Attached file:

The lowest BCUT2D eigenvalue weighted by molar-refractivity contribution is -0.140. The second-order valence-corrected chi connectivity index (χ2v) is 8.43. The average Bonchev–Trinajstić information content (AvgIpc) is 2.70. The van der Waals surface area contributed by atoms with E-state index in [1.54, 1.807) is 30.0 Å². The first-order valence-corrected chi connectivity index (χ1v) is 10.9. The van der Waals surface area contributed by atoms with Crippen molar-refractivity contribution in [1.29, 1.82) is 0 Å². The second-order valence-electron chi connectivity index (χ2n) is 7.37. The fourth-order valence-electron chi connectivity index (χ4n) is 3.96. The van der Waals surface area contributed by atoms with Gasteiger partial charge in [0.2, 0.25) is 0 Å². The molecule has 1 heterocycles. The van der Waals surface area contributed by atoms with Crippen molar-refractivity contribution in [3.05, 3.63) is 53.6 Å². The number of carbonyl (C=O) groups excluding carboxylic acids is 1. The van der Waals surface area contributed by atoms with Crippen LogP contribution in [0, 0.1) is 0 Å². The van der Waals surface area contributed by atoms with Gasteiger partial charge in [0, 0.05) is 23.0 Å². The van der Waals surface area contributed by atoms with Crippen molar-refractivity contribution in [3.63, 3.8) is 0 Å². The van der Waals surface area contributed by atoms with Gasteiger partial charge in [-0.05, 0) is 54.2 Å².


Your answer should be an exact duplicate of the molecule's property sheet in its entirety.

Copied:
The lowest BCUT2D eigenvalue weighted by molar-refractivity contribution is -0.140. The second-order valence-corrected chi connectivity index (χ2v) is 8.43. The average Bonchev–Trinajstić information content (AvgIpc) is 2.70. The van der Waals surface area contributed by atoms with E-state index in [1.54, 1.807) is 30.0 Å². The first-order valence-corrected chi connectivity index (χ1v) is 10.9. The van der Waals surface area contributed by atoms with Crippen molar-refractivity contribution in [1.29, 1.82) is 0 Å². The second-order valence-electron chi connectivity index (χ2n) is 7.37. The fourth-order valence-electron chi connectivity index (χ4n) is 3.96. The van der Waals surface area contributed by atoms with Gasteiger partial charge in [0.2, 0.25) is 0 Å². The molecule has 1 heterocycles. The van der Waals surface area contributed by atoms with Crippen molar-refractivity contribution in [3.05, 3.63) is 53.6 Å². The number of carbonyl (C=O) groups excluding carboxylic acids is 1. The van der Waals surface area contributed by atoms with Crippen LogP contribution in [0, 0.1) is 0 Å². The van der Waals surface area contributed by atoms with Gasteiger partial charge in [0, 0.05) is 23.0 Å². The van der Waals surface area contributed by atoms with Crippen molar-refractivity contribution in [3.63, 3.8) is 0 Å². The van der Waals surface area contributed by atoms with Gasteiger partial charge in [-0.05, 0) is 54.2 Å².